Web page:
At least 21 people, many of them children, have been killed in separate air strikes in northern Syria today.

Suspected Russian air strikes hit a hospital supported by Doctors Without Borders (MSF) killing at least 14 people including a child, the Syrian Observatory for Human Rights said.

The raids also left dozens wounded, said the Observatory, which relies on a network of sources on the ground.

An MSF spokesman confirmed that a hospital supported by the aid group was struck in Maaret al-Numan, about 280km north of Damascus.

The organisation supports around 150 hospitals in Syria.

In a separate raid, at least seven fatalities are also reported near the rebel-held town of Azaz near the Turkish border, when missiles struck a children's hospital and a school.

This attack is also being blamed on Russia.

Turkish Prime Minister Ahmet Davutoglu has accused Russia of acting as a "terrorist organisation" in Syria and vowed to deliver a robust response.

"If Russia continues behaving like a terrorist organisation and forcing civilians to flee, we will deliver an extremely decisive response," Mr Davutoglu said through an official translator during a visit to Kiev.

"Unfortunately, barbaric attacks on civilians are continuing in Syria and these attacks are being waged by both Russia and terrorist groups," Mr Davutoglu said.

"Russia and other terrorist organisations - first and foremost, the Islamist State in Syria - are responsible for numerous crimes against humanity," he added.

Tensions between Russia and Turkey have soared over Moscow's backing of Syrian President Bashar al-Assad and Russia's intense air campaign against what it claims are "terrorist" targets in its allied Middle Eastern state.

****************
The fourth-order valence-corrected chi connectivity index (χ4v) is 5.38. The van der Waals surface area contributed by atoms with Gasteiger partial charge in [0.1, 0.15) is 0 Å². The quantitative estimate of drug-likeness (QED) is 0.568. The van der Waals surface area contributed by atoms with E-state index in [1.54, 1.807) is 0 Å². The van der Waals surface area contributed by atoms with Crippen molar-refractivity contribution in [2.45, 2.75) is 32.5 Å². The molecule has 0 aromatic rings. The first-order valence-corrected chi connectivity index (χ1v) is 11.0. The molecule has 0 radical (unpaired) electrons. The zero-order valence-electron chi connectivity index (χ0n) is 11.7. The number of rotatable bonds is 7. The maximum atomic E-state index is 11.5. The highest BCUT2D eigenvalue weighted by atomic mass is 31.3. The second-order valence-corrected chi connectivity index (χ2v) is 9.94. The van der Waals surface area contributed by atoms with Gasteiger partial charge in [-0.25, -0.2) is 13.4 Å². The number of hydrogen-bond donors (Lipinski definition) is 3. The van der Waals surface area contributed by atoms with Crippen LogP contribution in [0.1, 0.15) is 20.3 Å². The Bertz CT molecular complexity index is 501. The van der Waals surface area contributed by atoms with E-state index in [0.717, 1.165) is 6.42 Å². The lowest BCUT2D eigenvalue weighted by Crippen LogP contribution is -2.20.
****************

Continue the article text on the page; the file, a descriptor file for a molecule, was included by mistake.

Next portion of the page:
Turkey has long backed Mr Assad's ouster and like other Western nations accuses Russia of predominantly bombing Syrian rebel groups backed by Washington and its allies instead of the self-proclaimed Islamic State.

Mr Assad's forces have most recently used Russian air support to move ever closer to the rebel stronghold of Aleppo in northern Syria.

The resulting refugee flood toward Turkey has put renewed pressure on Ankara to open its border with Syria temporarily - a move Turkish President Recep Tayyip Erdogan has until now been unwilling to take.

Mr Davutoglu further slammed the Syrian peace talks that were halted after only a few days this month in Geneva as "diplomatic theatre" for which "the international community will ultimately bear responsibility".

Two policemen die in bomb blasts in Dagestan

Two Russian policemen died and two others were injured in a blast at a checkpoint in the North Caucasus region of Dagestan, the interior ministry said.

The blast occurred as police officers were attempting to inspect a Lada car at a checkpoint near the village of Dzhemikent on the Caspian Sea, the interior ministry's district office said in a statement.

"Two police officers died and two more were hospitalised with injuries," the statement said.

A source in Dagestan's security forces was quoted by RIA-Novosti as saying the blast was a suicide bombing.

"A suicide bomber terrorist was behind the wheel of the car, he exploded himself," the source said.

Dagestan has been gripped by nearly daily violence for years due to a simmering Islamist insurgency there, though it has abated during the conflict in Syria which has seen an exodus of Russians from the North Caucasus to join the jihadist fighters in the so-called Islamic State group and al-Qaeda affiliate Al-Nusra Front.